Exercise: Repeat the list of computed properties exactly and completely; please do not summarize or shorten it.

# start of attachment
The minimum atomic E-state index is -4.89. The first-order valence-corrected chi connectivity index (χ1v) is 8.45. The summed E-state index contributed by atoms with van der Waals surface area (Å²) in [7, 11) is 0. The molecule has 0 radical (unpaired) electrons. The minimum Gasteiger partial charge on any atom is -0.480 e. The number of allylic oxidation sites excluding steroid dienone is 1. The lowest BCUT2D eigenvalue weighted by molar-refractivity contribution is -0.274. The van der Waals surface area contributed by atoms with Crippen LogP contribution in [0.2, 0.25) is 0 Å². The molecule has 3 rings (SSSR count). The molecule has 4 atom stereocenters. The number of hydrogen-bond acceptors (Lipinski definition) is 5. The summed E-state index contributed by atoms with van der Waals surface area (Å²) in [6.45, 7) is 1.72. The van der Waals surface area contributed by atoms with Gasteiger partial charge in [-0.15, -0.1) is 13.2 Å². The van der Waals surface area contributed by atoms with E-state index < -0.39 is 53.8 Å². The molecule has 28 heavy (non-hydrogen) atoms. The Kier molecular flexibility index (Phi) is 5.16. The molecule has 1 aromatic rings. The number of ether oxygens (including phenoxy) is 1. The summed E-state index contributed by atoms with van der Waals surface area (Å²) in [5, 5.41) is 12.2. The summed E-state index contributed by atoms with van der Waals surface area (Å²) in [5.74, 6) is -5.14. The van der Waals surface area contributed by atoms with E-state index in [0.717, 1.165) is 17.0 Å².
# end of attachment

The minimum atomic E-state index is -4.89. The first-order valence-corrected chi connectivity index (χ1v) is 8.45. The summed E-state index contributed by atoms with van der Waals surface area (Å²) in [7, 11) is 0. The molecule has 0 radical (unpaired) electrons. The minimum Gasteiger partial charge on any atom is -0.480 e. The number of allylic oxidation sites excluding steroid dienone is 1. The lowest BCUT2D eigenvalue weighted by molar-refractivity contribution is -0.274. The van der Waals surface area contributed by atoms with Crippen LogP contribution in [0.2, 0.25) is 0 Å². The molecule has 3 rings (SSSR count). The molecule has 4 atom stereocenters. The number of hydrogen-bond acceptors (Lipinski definition) is 5. The summed E-state index contributed by atoms with van der Waals surface area (Å²) in [6.45, 7) is 1.72. The van der Waals surface area contributed by atoms with Gasteiger partial charge in [-0.15, -0.1) is 13.2 Å². The van der Waals surface area contributed by atoms with E-state index < -0.39 is 53.8 Å². The molecule has 28 heavy (non-hydrogen) atoms. The Kier molecular flexibility index (Phi) is 5.16. The molecule has 1 aromatic rings. The number of ether oxygens (including phenoxy) is 1. The summed E-state index contributed by atoms with van der Waals surface area (Å²) in [5, 5.41) is 12.2. The summed E-state index contributed by atoms with van der Waals surface area (Å²) in [5.74, 6) is -5.14. The van der Waals surface area contributed by atoms with E-state index in [0.717, 1.165) is 17.0 Å².